Federal investigators are looking into whether Mickelson and
Walters may have traded illegally on private information provided by
Icahn about his investments in public corporations, the source told
Reuters, confirming reports on Friday.
Icahn, a legendary activist investor, told Reuters that he was
unaware of any investigation and said that his firm always followed
the law. He acknowledged a business relationship with Walters but
said that he did not know Mickelson personally.
"I am very proud of my 50-year unblemished record and have never
given out insider information," he said.
Walters and Mickelson play golf together, the source familiar with
the investigation told Reuters.
Mickelson said in a statement, "I have done absolutely nothing
wrong. I have cooperated with the government in this investigation
and will continue to do so."
"I wish I could fully discuss this matter, but under the current
circumstances it's just not possible," said the statement, issued
through his manager.
The Wall Street Journal cited Glenn Cohen, Mickelson's lawyer, as
saying the golfing legend was not a target of the federal probe.
Walters did not respond to requests for comment. Spokespeople for
the FBI and the SEC declined to comment.
None of the three men have been accused of any wrongdoing, the
source told Reuters.
YEARS OF INVESTIGATING
The investigation began three years ago according to the source. It
is the latest to emerge from a multi-year crackdown on insider
trading by U.S. authorities.
The investigation centers on suspicious trades in Clorox Co CLX.N by
Walters and Mickelson as Icahn was trying for access to the board of
the consumer products company in 2011, the New York Times reported,
citing people briefed on the probe.
Icahn had accumulated a 9.1 percent stake in Clorox in February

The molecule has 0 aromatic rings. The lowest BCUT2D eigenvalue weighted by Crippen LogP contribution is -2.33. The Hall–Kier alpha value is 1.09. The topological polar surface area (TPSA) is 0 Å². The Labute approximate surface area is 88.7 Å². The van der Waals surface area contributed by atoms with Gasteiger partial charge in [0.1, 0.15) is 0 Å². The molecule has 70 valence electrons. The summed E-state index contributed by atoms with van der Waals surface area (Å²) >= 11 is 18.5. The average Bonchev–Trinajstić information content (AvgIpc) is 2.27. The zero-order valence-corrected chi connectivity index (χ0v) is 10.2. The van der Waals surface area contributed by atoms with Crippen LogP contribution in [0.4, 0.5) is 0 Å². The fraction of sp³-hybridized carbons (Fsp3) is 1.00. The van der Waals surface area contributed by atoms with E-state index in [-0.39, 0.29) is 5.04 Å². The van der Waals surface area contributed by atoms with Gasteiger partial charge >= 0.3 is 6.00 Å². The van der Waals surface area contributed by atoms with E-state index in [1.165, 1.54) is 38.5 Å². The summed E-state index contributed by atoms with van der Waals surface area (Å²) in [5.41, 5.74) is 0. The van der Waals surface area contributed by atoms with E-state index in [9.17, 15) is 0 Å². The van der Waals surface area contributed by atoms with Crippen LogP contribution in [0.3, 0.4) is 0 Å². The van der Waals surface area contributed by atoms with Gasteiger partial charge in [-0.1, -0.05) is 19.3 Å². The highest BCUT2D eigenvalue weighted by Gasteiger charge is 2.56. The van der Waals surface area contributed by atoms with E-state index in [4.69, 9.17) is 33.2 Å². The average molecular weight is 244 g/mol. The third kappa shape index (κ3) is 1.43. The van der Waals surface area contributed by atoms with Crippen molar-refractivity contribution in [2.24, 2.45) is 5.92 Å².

2011. In July, he made an offer for the company that valued it at
above $10 billion and sent its stock soaring.
Investigators were also looking into trades that Mickelson and
Walters made related to Dean Foods Co DF.N, the Journal cited the
people as saying. The New York Times cited people briefed on the
investigation as saying that in that particular case, investigators
are looking into trades placed around 2012 just before the company
announced quarterly results.
Those trades appeared to have no connection to Icahn, the newspaper
added. Icahn told Reuters he had never purchased shares nor been
involved with Dean.
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Federal prosecutors in Manhattan are handling the inquiry in
conjunction with the FBI and the SEC, the New York Times reported.
Since August 2009, Manhattan U.S. Attorney Preet Bharara's office
has convicted 81 people of insider trading, either at trial or via
guilty pleas, with no acquittals.
The current investigation made little headway initially, the Times
reported. Investigators are searching phone records, seeking to
determine whether Icahn had spoken to Walters before the trades, the
Times cited anonymous people briefed on the probe as saying.
And about a year ago, FBI officials approached Mickelson at
Teterboro Airport in New Jersey, asking the celebrity golfer to
discuss his trading, the Times cited its sources as saying.
Icahn, a prolific tweeter and vocal critic of some of America's
largest corporations, habitually broadcasts his thoughts on
corporations and, occasionally, stock positions he has taken. The
billionaire took to Twitter earlier this year when he pushed Apple
Inc's board to expand the iPhone maker's buyback program, and
several times tweeted when he had increased his position in the tech
During a campaign to get eBay Inc to hive off its fast-growing
PayPal division, he openly criticized the Internet retail giant's
board. But the activist investor has tweeted just once in the past
Even if Icahn did leak information about his plans regarding Clorox,
it may not necessarily have violated the law. Insider trading
regulations prohibit trading based on material, nonpublic
information obtained from someone who breached a fiduciary or
confidentiality duty by disclosing it.
As a non-board member, Icahn owed no duty to Clorox shareholders. It
is possible, though by no means definite, that Icahn owed a
confidentiality duty to his own shareholders.
Mickelson, 43, is currently playing at the Memorial Tournament in
Dublin, Ohio ahead of the June 12-15 U.S. Open.
The American player clinched his fifth major title at last year's
British Open. He would complete a career grand slam of the four
majors by winning the U.S. Open, where he has been runner-up a
record six times.
(Additional reporting by Mark Lamport-Stokes; Writing by Edwin Chan
and Frances Kerry; Editing by Peter Henderson and Louise Heavens)
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